Effingham Daily News, Effingham, IL

Local News

May 8, 2014

Proposed beverage tax faces foes

EFFINGHAM — Opposition is mounting to legislative efforts that would impose a tax on sweetened beverages throughout Illinois.

Steve Houston, a spokesman for opponents of the proposed Sweetened Beverage Tax, said the proposed penny-per-ounce tax would be bad for businesses that rely on the sale of sweetened beverages for much of their income.

"Throughout Illinois, the regressive tax would depress sales and impact any business that sells beverages, such as mom-and-pop convenience stores, diners, grocers, movie theaters and concession stands at community events," Houston said.

Ironically, State Sen. Mattie Hunter, D-Chicago, introduced the proposed legislation this past Valentine's Day, a time of year when sweets are in high demand. The "Sugar-Sweetened Beverages, Syrups and Powder Tax Law" would impose a one-cent-per-ounce tax on distributors of bottled sweetened beverages, syrups and powders. A provision of the law would enable distributors to pass that tax onto retailers, who would then pass it onto consumers.

Hunter said in a prepared statement that her initiative is a two-part plan that would raise an estimated $600 million per year.

"Half of the dollars would be used for prevention programs, health care initiatives and community projects, like promoting nutrition and providing better meals in schools," the senator said. "The other half would generate dollars to lessen the burden of medical costs on the state, provide funding for dental care and help restore some of the devastating cuts to Medicaid."

State Rep. Robyn Gabel, D-Evanston, introduced similar legislation in the Illinois House earlier this year.

The Hunter bill has been stalled in the Assignments Committee since March 28. Committee member Dale Righter, R-Mattoon, said the bill is nothing more than another way for Gov. Pat Quinn and legislative Democrats to raise money for government operations.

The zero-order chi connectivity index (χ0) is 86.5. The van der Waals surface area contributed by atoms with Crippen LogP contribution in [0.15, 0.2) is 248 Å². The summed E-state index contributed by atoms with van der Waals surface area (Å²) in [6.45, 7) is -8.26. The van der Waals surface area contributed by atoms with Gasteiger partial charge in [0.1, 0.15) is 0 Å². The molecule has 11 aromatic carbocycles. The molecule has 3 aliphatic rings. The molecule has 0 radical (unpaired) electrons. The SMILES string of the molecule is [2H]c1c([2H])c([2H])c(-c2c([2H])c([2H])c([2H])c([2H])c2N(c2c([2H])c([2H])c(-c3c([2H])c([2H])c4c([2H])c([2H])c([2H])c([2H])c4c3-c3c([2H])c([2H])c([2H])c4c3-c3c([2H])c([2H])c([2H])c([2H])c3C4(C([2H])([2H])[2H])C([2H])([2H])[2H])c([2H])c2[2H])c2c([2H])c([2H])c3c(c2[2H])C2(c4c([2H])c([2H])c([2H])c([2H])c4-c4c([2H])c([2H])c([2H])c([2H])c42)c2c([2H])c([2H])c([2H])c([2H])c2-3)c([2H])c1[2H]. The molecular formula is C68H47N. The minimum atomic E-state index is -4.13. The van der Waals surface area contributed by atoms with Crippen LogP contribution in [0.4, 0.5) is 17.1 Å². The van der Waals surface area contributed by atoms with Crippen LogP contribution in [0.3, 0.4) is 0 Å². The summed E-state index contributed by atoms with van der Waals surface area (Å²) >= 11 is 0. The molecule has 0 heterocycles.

"These guys are desperate for cash," Righter said. "This isn't about health. It's about money and spending.

"I'm not for higher taxes to raise more money for government."

Righter said Quinn and other Democrats do not have a good track record when it comes to managing public dollars.

"When we get new money, Quinn and the Democratic (legislative) leadership have proven they can't manage it," he said.

While Righter admits a straight party-line vote would enable the bill to easily pass, he hopes to enlist the support of downstate Democrats to kill the legislation.

"The question for me is whether we can convince downstate Democrats that their constituents are tired of finding new ways for government to get into their pockets," he said.

The Democrats hold commanding majorities in both houses of the General Assembly; 40-19 in the Senate, and 71-47 in the House.

Houston claims the law would impact a beverage industry that employs 114,126 people at 55 soft drink bottling and distribution facilities in Illinois.

"Together, these companies pay $6.2 billion in annual wages with an economic impact of more than $21 billion," he said.

At least one local store owner takes a dim view of the proposed legislation. Chitu Patel of A-1 Convenience Store in Effingham fears the tax would put some folks out of business.

"The government doesn't want the small business guy to run a business," Patel said. "This decision would kill small businesses."

More information on opposition to the proposed tax is available at www.noilbeveragetax.com.

Bill Grimes may be reached at 217-347-7151, ext. 132, at bill.grimes@effinghamdailynews.com, or via Twitter @EDNBGrimes.

 

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